This terrible thing happened two years ago, when we had just moved in our new home. I had brought a few plants from my other garden and one was a small forsythia shrub. It was only a stalk with a few leaves, but it started to grow well that summer. I planted it at the gate of my new garden, thinking about how lovely it would be when it grew and had millions of golden bells, like a yellow explosion. All the new plants had a stake near them, to prevent their destruction, which could easily happen with the workers or the doggies I had in my yard.
I'd had a few forsythia shrubs before this one, and I had learned how to replant them, prune them back and even how to revive an old one.
I had seen on TV how to prune back the forsythia bushes and had practiced on mine. The program I watched advised pruning 1/3 of the exterior branches very short, about 1/3 from the ground. Then the show's host chose 2/3 of the inner branches and pruned them 2/3 from the ground. The other branches can be pruned to 1/3 of their height. This way you can get a bush shape, narrower at the ground level and opening wider to the top. I had also learned that forsythia should be pruned back only after their blooms are dry.
So I was ready to experiment on my future forsythia shrub. But things don't always happen as planned.
My husband wanted to build a cement pad for the trash can, in the very same place where the forsythia baby shrub was. That way we could keep the trash can closer to the gate. I asked him to tell me when he wanted to create the new pad so I could dig up the forsythia and move it elsewhere in my garden. One day, he asked a worker to start cleaning the place and do whatever was necessary to buil the cement pad. Of course, he forgot to tell me about this. My husband isn't a plant addict like I am and he doesn't know much about how each plant looks like, mainly because he is almost blind. When the worker saw the forsythia and the small stake near it, he asked my husband what he should do, since there seemed to be something planted there; he knew how much I cared for my plants. My husband asked him to describe the plant and the young worker said it was just a stick with two leaves. My dear husband told him to rip it out, which the worker did, but only after he told my husband that he should be the one to take the blame for this.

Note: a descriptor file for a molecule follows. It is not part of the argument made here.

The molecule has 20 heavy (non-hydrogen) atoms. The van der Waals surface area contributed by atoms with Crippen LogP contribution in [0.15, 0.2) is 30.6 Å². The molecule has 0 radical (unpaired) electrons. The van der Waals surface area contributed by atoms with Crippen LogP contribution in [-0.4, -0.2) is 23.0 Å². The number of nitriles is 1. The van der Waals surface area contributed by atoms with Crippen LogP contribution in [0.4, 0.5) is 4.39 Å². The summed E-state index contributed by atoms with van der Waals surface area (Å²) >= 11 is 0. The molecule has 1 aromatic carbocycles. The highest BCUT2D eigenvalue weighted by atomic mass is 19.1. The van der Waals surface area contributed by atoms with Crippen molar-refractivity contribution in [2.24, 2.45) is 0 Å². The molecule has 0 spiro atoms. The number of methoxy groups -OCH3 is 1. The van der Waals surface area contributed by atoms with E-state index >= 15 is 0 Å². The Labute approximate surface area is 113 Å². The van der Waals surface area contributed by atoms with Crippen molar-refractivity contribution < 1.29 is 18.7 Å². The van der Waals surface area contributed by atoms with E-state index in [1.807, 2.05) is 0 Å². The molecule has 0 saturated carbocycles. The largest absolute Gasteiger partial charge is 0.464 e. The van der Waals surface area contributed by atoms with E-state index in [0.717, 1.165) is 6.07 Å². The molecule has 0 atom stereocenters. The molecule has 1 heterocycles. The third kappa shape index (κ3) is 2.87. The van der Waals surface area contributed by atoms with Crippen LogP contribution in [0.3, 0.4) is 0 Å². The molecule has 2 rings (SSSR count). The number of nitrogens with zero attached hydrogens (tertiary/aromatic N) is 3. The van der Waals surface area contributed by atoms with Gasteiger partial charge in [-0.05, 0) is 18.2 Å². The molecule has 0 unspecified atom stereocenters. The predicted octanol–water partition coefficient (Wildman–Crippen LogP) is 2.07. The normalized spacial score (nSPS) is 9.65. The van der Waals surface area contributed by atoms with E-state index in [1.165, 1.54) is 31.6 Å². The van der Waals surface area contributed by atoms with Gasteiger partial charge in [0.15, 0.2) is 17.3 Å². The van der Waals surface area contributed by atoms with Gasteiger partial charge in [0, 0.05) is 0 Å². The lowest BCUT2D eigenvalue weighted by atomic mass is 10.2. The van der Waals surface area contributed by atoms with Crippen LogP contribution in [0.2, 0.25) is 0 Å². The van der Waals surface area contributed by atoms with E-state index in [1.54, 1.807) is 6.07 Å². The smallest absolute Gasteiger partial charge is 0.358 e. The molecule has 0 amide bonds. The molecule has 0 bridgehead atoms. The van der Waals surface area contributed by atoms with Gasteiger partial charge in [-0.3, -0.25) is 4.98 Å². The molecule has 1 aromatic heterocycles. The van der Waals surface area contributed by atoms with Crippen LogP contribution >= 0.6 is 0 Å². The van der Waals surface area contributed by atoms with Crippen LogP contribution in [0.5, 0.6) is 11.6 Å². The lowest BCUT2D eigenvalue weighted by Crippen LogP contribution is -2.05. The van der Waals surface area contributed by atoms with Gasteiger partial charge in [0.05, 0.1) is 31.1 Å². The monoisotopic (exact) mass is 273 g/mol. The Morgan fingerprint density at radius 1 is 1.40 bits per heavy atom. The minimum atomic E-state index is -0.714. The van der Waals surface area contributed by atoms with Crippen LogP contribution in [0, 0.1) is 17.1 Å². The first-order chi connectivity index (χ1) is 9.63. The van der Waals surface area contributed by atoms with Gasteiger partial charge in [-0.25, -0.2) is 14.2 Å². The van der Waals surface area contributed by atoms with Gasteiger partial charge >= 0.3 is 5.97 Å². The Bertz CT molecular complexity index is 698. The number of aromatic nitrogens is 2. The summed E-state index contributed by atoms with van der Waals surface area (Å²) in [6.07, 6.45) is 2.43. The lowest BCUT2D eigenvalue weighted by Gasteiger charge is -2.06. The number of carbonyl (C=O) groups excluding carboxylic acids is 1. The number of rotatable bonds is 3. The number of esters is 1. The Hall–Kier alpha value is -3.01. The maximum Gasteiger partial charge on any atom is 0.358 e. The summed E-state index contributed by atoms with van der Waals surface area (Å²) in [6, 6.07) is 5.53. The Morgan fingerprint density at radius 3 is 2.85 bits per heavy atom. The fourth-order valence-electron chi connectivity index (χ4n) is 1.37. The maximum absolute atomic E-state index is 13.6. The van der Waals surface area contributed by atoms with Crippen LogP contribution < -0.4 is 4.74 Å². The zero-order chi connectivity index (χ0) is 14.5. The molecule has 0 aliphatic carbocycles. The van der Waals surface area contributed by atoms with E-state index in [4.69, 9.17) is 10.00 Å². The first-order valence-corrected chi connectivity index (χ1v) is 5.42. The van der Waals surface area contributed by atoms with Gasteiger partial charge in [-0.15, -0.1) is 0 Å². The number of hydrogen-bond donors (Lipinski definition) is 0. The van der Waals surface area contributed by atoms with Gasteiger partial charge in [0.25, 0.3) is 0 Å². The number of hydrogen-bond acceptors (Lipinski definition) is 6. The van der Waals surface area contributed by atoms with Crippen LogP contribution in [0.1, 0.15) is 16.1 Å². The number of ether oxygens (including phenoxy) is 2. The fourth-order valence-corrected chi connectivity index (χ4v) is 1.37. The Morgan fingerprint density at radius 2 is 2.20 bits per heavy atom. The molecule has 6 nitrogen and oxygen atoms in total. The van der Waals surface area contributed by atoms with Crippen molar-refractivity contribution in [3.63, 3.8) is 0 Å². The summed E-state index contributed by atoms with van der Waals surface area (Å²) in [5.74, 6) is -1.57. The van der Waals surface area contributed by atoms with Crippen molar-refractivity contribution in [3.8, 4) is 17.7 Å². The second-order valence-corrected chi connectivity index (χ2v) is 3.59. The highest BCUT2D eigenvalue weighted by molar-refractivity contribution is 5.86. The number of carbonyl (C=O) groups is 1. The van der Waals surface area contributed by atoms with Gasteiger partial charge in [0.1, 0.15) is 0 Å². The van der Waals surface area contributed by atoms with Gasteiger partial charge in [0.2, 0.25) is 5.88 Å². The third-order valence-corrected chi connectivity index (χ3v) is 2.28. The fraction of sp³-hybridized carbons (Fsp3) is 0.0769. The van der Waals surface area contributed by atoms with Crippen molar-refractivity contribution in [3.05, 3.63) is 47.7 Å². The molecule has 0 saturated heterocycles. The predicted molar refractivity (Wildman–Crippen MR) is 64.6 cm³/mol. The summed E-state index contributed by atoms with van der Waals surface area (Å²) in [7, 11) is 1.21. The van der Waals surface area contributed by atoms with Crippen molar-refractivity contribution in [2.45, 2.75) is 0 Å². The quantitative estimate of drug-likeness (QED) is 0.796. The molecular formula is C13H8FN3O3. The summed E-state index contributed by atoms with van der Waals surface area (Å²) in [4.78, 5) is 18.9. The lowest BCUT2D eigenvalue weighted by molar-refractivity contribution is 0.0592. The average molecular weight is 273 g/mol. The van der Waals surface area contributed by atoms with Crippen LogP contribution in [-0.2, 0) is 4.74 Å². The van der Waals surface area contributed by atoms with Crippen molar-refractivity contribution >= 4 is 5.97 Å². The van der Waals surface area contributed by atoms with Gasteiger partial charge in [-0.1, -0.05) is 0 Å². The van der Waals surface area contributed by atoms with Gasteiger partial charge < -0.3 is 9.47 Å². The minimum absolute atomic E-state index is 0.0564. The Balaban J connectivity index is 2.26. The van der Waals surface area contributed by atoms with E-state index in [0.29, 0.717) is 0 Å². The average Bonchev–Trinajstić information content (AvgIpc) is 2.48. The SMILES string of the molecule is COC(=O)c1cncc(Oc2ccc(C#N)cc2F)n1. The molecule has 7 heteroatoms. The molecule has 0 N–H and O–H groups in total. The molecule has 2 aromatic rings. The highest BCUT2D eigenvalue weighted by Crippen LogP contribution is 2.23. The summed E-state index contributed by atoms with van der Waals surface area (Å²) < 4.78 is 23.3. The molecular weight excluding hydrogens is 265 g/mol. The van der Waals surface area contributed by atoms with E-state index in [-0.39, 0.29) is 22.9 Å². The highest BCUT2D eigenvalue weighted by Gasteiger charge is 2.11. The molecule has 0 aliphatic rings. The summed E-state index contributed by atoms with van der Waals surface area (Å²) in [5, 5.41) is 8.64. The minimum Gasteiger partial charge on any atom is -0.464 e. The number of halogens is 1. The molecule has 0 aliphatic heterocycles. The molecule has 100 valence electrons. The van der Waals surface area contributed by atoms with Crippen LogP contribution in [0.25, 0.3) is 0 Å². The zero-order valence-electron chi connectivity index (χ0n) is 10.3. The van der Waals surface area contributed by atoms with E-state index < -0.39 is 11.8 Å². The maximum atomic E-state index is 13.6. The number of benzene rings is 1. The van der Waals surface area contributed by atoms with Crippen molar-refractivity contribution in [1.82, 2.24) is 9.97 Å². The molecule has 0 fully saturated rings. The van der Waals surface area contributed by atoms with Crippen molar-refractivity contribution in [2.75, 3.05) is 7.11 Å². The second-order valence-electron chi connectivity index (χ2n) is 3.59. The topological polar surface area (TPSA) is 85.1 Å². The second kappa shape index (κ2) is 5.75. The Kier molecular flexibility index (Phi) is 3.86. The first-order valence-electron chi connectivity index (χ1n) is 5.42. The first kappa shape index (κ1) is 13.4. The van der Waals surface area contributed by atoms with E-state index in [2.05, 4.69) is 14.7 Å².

Something told me to get out to the garden at that moment, but it was too late: my forsythia was ripped out and thrown over the fence. I ran and searched for it, and even found the "stick", but without the roots, so it couldn't be saved.
I was so upset because I longed to see the forsythia blooming in my garden, even if it wasn't going to be such a big "explosion" just yet. Instead, I had to wait till summer to start a new forsythia branch, then wait for another year so it can bloom, if I was lucky. Still, I didn't despair much because I already knew where I could find a rooted forsythia branch. A neighbor from our village was more than happy to provide a cutting from his old forsythia shrub. When I got there, I saw that someone else had already torn off a branch and thrown it down, so I took that one instead of cutting a new one.
I got my branch, took it home and planted it in my garden, but in another place. This time, after living for a year and a half in this new house and having to deal with the strong winds coming from the field nearby, I thought I would need a living fence in the back yard, one made of big shrubs to provide a shield against the wind. Of course I'll have to plant more shrubs to make a strong living fence and I want each to be as spectacular as forsythia.
I'm very anxious to see my new forsythia blooming this spring . Now it's only a stalk, half burried in the snow, but it has buds, which means it rooted well last summer. And if it survived after so many snowstorms we had this winter, I think the roots are deep.
Hurray, hurray, my yellow explosion is on the way!
Happy Spring, everyone !